Phase I of the project, which ends at Wiehle Avenue, is expected to open in late 2013 or early 2014. The second phase could be completed in five years if delays to construction can be avoided.

“It is my hope that Phase II will move forward as planned, and we will all be able to take advantage of the enormous economic development opportunities the Silver Line extension will present," Board Chair Sharon Bulova said after the vote.

Fairfax County's Recommended Station Names

Before the vote on Fairfax County's participation, the board approved a list of names for Silver Line stations in the county. After receiving 16,000 responses to a survey regarding the names, county staff came up with a list that was deemed less confusing than previous recommendations. They can be found below.

  • McLean
  • Tysons Corner
  • Greensboro
  • Spring Hill
  • Wiehle-Reston East
  • Reston Town Center
  • Herndon
  • Innovation Center

"This is a much clearer set of names that will assist our riders for the long term," McKay said.

The names are simply the county's recommendations; the Washington Metropolitan Area Transit Authority (WMATA) must approve them in order for the list to be adopted.

Rob Jones April 12, 2012 at 03:42 PM
"It is a flexible source of transportation revenue when the state has abandoned us" -- In other words, when we are cut off from the trough, and we have to look at the true cost of projects that don't make financial sense, suddenly it's time to throw tantrums until we get our way. For a project that has been in planning stages for decades, it seems that there are a lot of loose ends that suddenly need to be tied up. For all my research, I do not see either job potential for Loudoun or relief from congestion. What I see is a lot of development triggered in Ashburn, huge increases in tolls to travel by car or train (yes, what's the fare from Reston to Metro Center?), major congestion generated by drivers converging on park & ride lots all along the Silver Line, and a big gasp when developers and County leaders find that there is so much overbuilt inventory in regional office space and residential units that the lenders have to foreclose on numerous bankrupt landlords. There is a way to do it right, which is to run the rail through areas of well-established economic development, in a circuit that connects all-day destinations, not just commuting points. In Loudoun, the devlopers are assuming that they can build after the fact and the Metrorail project will guarantee their success. I call it gambling.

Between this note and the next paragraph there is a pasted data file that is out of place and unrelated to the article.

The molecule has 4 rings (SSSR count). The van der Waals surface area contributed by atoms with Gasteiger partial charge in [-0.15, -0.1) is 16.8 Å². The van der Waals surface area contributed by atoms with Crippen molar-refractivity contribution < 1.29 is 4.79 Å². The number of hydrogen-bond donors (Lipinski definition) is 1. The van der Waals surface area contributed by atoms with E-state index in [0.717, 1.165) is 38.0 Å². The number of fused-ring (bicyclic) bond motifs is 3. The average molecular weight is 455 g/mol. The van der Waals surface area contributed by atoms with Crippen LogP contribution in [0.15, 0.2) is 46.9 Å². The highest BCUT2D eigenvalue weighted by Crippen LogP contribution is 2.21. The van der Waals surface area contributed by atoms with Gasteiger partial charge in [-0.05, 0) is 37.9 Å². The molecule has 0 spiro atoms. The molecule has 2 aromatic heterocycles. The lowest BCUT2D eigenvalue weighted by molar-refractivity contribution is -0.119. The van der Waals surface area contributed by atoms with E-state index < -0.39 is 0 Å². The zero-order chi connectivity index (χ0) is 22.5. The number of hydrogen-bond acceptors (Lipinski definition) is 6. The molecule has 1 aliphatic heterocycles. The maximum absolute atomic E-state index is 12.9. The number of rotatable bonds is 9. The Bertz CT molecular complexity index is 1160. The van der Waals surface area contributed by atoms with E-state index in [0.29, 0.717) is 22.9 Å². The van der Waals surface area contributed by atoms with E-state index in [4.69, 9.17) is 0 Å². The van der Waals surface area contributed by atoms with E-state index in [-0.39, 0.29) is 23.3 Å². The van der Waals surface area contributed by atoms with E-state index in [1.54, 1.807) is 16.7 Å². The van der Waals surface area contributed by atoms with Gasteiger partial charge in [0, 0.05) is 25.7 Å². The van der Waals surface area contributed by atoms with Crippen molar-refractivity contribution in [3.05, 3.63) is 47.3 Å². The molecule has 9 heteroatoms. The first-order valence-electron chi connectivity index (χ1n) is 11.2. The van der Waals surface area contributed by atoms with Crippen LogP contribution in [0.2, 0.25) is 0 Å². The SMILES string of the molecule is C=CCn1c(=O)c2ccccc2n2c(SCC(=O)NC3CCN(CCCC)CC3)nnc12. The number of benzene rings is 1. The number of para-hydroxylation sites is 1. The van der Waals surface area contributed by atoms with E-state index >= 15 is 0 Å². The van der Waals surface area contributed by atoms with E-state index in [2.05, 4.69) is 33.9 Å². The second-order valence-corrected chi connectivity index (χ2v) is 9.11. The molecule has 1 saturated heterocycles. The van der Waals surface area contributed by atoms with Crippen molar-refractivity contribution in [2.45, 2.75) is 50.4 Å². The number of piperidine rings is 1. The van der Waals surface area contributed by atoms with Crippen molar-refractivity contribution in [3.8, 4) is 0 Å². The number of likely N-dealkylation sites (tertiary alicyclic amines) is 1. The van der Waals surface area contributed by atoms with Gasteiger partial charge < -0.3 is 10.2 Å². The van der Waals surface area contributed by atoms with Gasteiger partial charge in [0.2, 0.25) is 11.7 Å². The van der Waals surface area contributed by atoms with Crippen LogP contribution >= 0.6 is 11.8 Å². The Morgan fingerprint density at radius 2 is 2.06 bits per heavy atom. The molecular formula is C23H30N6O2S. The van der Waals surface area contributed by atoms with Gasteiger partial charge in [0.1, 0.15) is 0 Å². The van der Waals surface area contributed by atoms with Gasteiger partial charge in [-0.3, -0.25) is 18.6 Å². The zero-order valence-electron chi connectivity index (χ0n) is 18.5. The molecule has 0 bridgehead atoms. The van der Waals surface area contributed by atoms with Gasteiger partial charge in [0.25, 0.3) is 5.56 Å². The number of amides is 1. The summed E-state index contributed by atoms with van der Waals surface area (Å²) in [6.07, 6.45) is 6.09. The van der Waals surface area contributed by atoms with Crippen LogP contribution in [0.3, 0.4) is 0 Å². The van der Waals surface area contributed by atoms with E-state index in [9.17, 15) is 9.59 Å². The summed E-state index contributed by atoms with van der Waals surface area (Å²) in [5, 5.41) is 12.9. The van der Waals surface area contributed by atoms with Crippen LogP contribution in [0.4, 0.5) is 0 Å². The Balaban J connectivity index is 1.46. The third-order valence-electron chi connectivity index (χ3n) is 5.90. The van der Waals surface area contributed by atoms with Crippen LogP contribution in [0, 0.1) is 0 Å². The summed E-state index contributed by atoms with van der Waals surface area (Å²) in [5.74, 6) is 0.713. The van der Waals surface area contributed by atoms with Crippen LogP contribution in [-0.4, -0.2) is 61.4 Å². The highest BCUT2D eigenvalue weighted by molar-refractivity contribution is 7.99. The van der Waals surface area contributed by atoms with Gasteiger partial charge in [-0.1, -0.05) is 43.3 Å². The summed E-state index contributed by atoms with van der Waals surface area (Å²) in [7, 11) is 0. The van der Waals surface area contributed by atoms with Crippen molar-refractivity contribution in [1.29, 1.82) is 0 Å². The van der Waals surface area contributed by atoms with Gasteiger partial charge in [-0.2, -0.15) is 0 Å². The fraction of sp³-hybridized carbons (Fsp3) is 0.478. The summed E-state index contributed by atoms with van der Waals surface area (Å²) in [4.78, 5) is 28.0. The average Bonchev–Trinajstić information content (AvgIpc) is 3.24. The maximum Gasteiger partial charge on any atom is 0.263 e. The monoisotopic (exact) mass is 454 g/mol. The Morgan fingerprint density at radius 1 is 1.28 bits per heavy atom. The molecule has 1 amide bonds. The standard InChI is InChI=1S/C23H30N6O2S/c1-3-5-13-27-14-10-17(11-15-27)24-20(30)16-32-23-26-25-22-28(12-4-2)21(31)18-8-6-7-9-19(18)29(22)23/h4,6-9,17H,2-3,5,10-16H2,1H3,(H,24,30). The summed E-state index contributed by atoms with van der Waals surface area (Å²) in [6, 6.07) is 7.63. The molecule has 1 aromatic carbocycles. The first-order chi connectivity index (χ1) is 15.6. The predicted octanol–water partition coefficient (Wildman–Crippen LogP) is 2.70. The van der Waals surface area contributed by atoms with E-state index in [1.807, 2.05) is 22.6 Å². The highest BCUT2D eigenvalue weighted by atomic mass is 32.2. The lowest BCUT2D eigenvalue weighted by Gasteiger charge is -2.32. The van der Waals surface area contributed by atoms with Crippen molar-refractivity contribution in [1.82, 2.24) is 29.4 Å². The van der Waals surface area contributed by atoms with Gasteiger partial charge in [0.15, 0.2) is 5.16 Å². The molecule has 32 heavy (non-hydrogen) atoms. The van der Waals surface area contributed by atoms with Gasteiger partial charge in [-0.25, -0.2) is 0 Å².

Rob Jones April 12, 2012 at 04:03 PM